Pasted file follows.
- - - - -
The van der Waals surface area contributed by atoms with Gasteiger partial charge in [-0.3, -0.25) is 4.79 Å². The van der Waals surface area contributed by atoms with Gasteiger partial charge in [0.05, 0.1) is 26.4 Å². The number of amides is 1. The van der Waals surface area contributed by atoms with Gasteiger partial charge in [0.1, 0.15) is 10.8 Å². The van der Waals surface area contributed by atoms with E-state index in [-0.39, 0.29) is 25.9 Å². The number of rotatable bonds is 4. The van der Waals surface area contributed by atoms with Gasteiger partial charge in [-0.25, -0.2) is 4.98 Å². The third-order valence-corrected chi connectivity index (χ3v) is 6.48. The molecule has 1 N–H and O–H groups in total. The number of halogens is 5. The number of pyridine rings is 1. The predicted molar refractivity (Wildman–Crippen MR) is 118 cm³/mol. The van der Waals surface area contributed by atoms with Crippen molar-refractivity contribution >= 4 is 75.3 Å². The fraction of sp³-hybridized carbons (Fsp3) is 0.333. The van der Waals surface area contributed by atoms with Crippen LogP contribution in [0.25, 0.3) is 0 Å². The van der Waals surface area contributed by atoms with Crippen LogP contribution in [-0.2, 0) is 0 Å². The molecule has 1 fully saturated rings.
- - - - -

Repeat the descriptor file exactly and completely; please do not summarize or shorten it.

The van der Waals surface area contributed by atoms with Gasteiger partial charge in [-0.3, -0.25) is 4.79 Å². The van der Waals surface area contributed by atoms with Gasteiger partial charge in [0.05, 0.1) is 26.4 Å². The number of amides is 1. The van der Waals surface area contributed by atoms with Gasteiger partial charge in [0.1, 0.15) is 10.8 Å². The van der Waals surface area contributed by atoms with E-state index in [-0.39, 0.29) is 25.9 Å². The number of rotatable bonds is 4. The van der Waals surface area contributed by atoms with Gasteiger partial charge in [-0.25, -0.2) is 4.98 Å². The third-order valence-corrected chi connectivity index (χ3v) is 6.48. The molecule has 1 N–H and O–H groups in total. The number of halogens is 5. The number of pyridine rings is 1. The predicted molar refractivity (Wildman–Crippen MR) is 118 cm³/mol. The van der Waals surface area contributed by atoms with Crippen molar-refractivity contribution >= 4 is 75.3 Å². The fraction of sp³-hybridized carbons (Fsp3) is 0.333. The van der Waals surface area contributed by atoms with Crippen LogP contribution in [0.25, 0.3) is 0 Å². The van der Waals surface area contributed by atoms with Crippen LogP contribution in [-0.2, 0) is 0 Å². The molecule has 1 fully saturated rings.